[¶ 12] USPS publications do not contain any definition of the term "postmark;" however, they do explain how privately metered mail is authorized and regulated. See United States Postal Service Domestic Mail Manual, § 604 et. seq. (Manual) (updated February 2, 2006, 39 C.F.R. §§ 111.1-111.5 (1991)); and United States Postal Service Glossary of Postal Terms 71, 86. The USPS licenses private parties to use postage meters manufactured by certain companies, including Pitney Bowes, Inc., to place a mark on

154 P.3d 335

mailed items indicating postage has been paid, provided the licensees agree to abide by all the rules and regulations governing the use of the meters. Manual, §§ 142.2, 604.2. The purpose of the mark imprinted by the USPS on mailed items canceling government-issued postage...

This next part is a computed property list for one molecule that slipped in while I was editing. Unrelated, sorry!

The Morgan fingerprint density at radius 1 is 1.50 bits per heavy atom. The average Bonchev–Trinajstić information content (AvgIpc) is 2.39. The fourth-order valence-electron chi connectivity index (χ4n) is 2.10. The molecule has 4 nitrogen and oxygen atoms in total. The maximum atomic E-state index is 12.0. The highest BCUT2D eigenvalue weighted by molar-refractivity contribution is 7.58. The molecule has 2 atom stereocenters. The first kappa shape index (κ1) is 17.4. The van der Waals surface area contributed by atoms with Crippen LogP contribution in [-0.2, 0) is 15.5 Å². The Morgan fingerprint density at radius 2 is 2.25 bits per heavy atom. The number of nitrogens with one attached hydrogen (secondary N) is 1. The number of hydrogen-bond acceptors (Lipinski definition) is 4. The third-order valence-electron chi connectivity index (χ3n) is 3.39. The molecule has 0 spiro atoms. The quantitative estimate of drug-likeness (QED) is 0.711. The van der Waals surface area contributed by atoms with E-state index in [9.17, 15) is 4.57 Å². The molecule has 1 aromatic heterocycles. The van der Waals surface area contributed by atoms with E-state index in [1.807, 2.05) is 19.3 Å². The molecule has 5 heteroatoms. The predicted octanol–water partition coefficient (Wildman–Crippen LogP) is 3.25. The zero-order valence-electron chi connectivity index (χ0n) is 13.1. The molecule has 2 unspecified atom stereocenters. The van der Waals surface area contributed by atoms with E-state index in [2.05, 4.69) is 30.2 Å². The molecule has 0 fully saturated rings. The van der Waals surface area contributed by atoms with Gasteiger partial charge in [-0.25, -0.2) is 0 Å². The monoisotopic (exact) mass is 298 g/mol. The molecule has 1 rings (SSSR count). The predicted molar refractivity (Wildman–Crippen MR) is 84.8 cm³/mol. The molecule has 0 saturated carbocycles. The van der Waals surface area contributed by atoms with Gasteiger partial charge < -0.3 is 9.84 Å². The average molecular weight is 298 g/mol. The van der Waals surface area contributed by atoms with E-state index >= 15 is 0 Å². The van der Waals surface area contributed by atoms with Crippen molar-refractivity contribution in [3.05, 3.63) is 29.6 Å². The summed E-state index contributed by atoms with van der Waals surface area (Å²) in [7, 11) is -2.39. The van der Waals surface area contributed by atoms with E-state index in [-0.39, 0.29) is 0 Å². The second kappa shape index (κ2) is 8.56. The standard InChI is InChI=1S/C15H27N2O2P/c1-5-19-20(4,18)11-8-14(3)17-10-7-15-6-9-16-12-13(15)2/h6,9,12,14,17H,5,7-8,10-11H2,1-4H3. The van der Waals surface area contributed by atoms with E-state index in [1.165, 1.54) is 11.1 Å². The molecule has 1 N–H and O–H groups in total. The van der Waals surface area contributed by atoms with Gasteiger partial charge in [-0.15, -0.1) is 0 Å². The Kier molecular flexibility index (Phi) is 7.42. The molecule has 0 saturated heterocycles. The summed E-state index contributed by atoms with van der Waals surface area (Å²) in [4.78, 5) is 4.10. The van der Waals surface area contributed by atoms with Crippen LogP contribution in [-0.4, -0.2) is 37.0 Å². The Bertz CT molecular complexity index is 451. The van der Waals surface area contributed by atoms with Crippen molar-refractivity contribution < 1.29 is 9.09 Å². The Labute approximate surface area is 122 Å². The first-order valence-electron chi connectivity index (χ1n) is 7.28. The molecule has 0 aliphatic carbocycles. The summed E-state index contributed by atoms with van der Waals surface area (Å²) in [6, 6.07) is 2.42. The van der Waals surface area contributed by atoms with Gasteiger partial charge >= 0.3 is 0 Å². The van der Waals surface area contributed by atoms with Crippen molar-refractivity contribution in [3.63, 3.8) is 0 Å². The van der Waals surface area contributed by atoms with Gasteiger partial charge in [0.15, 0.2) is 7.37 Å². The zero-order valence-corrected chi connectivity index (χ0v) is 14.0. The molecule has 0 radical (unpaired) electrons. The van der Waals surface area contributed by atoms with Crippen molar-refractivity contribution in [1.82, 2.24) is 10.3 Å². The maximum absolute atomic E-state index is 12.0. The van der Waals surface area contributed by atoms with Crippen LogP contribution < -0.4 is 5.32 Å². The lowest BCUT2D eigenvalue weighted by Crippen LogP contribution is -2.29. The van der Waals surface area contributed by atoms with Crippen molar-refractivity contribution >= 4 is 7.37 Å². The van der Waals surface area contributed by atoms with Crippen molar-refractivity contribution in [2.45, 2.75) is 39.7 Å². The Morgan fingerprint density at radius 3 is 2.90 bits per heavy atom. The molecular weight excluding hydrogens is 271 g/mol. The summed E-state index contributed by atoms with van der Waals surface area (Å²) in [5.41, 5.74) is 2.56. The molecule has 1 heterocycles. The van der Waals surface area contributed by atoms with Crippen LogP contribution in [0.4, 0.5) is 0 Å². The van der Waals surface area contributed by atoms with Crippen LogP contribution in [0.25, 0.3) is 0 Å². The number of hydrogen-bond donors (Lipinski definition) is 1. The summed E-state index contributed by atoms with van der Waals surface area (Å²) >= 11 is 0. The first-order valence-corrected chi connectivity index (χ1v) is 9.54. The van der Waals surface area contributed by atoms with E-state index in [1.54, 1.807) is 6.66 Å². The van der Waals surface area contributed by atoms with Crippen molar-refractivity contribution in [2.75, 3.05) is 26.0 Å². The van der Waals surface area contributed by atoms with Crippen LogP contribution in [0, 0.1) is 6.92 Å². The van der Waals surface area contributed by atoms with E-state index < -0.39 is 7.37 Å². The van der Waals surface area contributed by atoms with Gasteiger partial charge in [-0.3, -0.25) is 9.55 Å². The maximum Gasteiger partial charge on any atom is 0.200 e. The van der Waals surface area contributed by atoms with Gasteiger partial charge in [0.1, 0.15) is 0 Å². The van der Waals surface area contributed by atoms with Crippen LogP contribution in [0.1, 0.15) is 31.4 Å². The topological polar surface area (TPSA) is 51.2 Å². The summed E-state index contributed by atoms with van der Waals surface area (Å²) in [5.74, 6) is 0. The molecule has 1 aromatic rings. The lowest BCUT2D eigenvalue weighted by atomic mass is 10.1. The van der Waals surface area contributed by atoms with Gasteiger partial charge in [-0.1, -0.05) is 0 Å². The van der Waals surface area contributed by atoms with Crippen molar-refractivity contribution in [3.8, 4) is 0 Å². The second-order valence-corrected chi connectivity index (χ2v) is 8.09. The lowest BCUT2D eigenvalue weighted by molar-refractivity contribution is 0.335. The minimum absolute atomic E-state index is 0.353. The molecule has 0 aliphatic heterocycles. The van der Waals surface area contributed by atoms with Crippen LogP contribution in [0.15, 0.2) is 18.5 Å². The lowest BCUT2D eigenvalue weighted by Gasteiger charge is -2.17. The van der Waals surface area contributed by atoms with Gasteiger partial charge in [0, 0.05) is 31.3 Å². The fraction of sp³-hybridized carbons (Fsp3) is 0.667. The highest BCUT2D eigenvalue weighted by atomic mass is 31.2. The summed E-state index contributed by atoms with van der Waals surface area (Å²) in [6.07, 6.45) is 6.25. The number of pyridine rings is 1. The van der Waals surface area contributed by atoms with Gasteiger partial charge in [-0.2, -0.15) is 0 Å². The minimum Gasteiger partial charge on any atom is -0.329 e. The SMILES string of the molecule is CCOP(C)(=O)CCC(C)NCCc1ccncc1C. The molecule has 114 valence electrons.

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  • Ultra Res. Inc. A Wyo. Corp. v. Doyle, No. S-08-0258
    • United States
    • United States State Supreme Court of Wyoming
    • March 23, 2010
    ...of law, reviewed de novo. Cook v. Swires, 2009 WY 21, ¶ 17, 202 P.3d 397, 402 (Wyo.2009); Chevron U.S.A., Inc. v. Dep't of Revenue, 2007 WY 43, ¶¶ 9-10, 13, 154 P.3d 331, 334-35 (Wyo.2007). [¶ 70] The WRPA is intended to “ ‘stop oil [and gas] producers from retaining other people's money fo......
  • McCallister v. State (In re Worker's Comp. Claim Of), S-18-0142
    • United States
    • United States State Supreme Court of Wyoming
    • May 7, 2019